Sunday, April 30, 2017
The Myanmar Times
The Myanmar Times

Maturing microfinance in Myanmar

Microfinance in Myanmar is at an inflection point: A confluence of maturing incumbent players, new market entrants, technology, reform and investment are aligning to enable a modern sector.

A shopkeeper pours tea at a teashop. Microfinance can help provide funding to entrepreneurs and small businesses. Photo: Aung Htay Hlaing / The Myanmar TimesA shopkeeper pours tea at a teashop. Microfinance can help provide funding to entrepreneurs and small businesses. Photo: Aung Htay Hlaing / The Myanmar Times

At this precipice between old and new, what are the most effective levers to foster responsible and equitable growth?

Our experience at the International Finance Corporation shows that formal microfinance companies, mobilising a variety of market-based funding sources, and offering a holistic menu of products through diverse delivery channels are the pillars of a sustainable sector.

This is a historic opportunity to position the market to support national goals in rural development and financial inclusion.

For decades, the supply of microfinance in Myanmar was the domain of international non-governmental organisations (NGOs) and Myanmar Agricultural Development Bank (MADB).

These institutions offered mainly small loans of up to K500,000 (US$400). With this narrow and limited supply, the majority of the population was relegated to using informal, unregulated sources of credit, often at excessively high rates.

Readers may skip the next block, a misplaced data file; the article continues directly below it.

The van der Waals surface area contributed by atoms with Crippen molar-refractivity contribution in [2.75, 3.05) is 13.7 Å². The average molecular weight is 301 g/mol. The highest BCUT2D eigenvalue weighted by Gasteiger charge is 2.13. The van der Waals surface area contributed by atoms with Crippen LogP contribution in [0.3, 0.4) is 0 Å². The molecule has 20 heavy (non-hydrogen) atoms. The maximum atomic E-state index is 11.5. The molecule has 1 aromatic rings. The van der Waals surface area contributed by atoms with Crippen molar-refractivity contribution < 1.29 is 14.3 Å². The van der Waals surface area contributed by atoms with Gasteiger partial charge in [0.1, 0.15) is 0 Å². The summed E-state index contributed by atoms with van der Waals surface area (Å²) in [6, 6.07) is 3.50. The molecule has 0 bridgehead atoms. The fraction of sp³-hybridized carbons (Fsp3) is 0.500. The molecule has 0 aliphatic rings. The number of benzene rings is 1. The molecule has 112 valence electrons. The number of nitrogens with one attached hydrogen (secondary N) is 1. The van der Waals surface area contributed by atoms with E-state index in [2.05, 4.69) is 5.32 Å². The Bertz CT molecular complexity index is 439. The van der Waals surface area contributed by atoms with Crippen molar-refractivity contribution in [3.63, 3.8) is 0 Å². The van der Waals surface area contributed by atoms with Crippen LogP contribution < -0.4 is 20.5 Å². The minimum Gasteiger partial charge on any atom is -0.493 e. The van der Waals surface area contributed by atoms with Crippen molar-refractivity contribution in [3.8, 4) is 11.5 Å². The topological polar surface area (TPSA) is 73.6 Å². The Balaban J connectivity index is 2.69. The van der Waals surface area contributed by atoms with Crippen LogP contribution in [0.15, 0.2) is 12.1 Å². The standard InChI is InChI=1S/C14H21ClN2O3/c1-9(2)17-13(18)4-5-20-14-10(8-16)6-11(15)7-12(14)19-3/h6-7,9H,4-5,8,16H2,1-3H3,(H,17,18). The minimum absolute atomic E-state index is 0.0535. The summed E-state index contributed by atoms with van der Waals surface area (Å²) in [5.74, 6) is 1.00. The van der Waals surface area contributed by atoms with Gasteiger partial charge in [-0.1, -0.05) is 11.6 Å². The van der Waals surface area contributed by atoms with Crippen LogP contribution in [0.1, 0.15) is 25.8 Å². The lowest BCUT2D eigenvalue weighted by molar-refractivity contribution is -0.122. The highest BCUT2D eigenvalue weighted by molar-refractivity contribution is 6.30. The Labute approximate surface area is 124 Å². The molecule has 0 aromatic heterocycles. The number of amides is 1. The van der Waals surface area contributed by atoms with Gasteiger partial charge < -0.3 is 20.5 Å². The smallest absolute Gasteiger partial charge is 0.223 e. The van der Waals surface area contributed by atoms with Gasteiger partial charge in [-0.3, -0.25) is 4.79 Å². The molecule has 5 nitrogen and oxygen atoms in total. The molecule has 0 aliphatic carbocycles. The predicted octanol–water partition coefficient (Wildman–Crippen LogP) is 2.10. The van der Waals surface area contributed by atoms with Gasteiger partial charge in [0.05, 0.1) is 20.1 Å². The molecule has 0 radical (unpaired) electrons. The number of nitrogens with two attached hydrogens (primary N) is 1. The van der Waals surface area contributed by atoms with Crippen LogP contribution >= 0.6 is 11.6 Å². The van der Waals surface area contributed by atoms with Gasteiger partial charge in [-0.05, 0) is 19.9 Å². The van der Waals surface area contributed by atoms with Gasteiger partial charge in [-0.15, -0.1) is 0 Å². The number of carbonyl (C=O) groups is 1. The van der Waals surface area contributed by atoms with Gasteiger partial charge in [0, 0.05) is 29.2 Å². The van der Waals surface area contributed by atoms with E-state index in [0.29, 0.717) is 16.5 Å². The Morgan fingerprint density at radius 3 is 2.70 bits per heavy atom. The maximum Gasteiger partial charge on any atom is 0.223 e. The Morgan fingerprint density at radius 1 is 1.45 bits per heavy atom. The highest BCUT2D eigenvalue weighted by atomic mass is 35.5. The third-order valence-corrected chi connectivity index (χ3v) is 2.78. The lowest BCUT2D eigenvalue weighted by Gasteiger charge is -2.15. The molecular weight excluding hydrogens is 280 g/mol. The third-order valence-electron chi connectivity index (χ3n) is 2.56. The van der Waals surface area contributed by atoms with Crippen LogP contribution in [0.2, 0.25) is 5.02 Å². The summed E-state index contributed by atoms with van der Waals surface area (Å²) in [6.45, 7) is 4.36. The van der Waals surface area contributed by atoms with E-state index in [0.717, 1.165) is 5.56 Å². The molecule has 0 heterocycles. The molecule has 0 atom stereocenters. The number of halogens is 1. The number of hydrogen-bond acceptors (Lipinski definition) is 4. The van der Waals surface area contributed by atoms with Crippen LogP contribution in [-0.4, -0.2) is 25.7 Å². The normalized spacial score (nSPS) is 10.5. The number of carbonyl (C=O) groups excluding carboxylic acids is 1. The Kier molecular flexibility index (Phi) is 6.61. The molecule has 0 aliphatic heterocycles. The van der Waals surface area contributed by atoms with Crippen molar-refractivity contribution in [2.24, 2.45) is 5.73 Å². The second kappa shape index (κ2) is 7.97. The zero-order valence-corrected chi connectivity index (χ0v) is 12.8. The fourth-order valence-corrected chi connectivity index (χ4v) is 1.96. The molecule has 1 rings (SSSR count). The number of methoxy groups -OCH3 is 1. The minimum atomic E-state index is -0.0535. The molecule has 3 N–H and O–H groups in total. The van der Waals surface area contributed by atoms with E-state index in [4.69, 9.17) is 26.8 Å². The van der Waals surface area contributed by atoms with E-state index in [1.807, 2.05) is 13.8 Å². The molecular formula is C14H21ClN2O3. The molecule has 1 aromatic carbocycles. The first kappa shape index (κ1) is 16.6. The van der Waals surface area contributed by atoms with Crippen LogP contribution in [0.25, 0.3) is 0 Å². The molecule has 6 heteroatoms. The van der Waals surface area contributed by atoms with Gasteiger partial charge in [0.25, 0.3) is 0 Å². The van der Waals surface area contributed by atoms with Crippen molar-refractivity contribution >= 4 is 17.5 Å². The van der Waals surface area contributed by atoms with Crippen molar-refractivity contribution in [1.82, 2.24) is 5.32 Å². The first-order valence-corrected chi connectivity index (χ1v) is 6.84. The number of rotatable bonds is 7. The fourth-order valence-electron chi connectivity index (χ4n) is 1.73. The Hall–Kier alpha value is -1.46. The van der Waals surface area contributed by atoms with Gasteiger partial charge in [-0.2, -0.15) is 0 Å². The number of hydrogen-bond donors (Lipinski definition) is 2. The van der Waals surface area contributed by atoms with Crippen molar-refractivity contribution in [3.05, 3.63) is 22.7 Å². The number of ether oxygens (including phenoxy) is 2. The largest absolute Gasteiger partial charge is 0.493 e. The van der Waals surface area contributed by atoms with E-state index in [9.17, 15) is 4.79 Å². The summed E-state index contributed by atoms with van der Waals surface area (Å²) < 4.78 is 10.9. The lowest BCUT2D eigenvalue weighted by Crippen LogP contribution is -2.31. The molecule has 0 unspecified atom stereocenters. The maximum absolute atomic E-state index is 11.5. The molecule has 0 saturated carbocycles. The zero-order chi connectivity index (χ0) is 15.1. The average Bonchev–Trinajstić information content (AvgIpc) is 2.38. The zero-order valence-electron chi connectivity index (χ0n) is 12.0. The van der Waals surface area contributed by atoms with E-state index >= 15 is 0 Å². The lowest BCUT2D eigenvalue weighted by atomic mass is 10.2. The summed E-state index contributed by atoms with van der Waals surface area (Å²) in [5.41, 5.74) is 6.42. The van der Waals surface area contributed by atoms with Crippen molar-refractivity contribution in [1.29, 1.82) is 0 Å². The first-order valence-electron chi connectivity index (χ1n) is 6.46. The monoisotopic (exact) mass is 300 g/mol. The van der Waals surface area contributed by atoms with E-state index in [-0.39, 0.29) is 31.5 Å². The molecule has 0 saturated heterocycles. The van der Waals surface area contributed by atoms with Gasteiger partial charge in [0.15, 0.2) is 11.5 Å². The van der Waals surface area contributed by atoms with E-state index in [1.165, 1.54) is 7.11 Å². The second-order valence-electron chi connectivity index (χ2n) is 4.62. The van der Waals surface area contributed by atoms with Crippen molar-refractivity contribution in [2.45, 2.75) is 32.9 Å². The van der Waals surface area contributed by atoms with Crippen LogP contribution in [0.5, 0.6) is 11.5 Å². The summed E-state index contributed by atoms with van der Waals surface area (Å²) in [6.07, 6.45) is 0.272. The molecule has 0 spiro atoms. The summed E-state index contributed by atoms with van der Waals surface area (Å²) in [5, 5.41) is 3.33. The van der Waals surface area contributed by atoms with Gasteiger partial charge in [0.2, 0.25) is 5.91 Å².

Anecdotally, informal pricing is often described as “five-to-six”, where for example, K50,000 borrowed at the beginning of the month is repaid as K60,000 at the end of the month – effectively a 20 percent per month interest rate.

Compounded on an annual basis, this informal rate is significantly higher than the regulated interest rate of 30pc per year.

Today, there is growing diversity in the supply of microfinance, with more than 250 licensed local and international microfinance institutions (MFIs).

Much more is also known about the demand for microfinance due to well-funded research initiatives and detailed market studies, such as the Making Access Possible Report and the Myanmar Financial Diaries Project.

This wealth of data provides an opportunity to develop a tailored approach as the microfinance sector in Myanmar matures.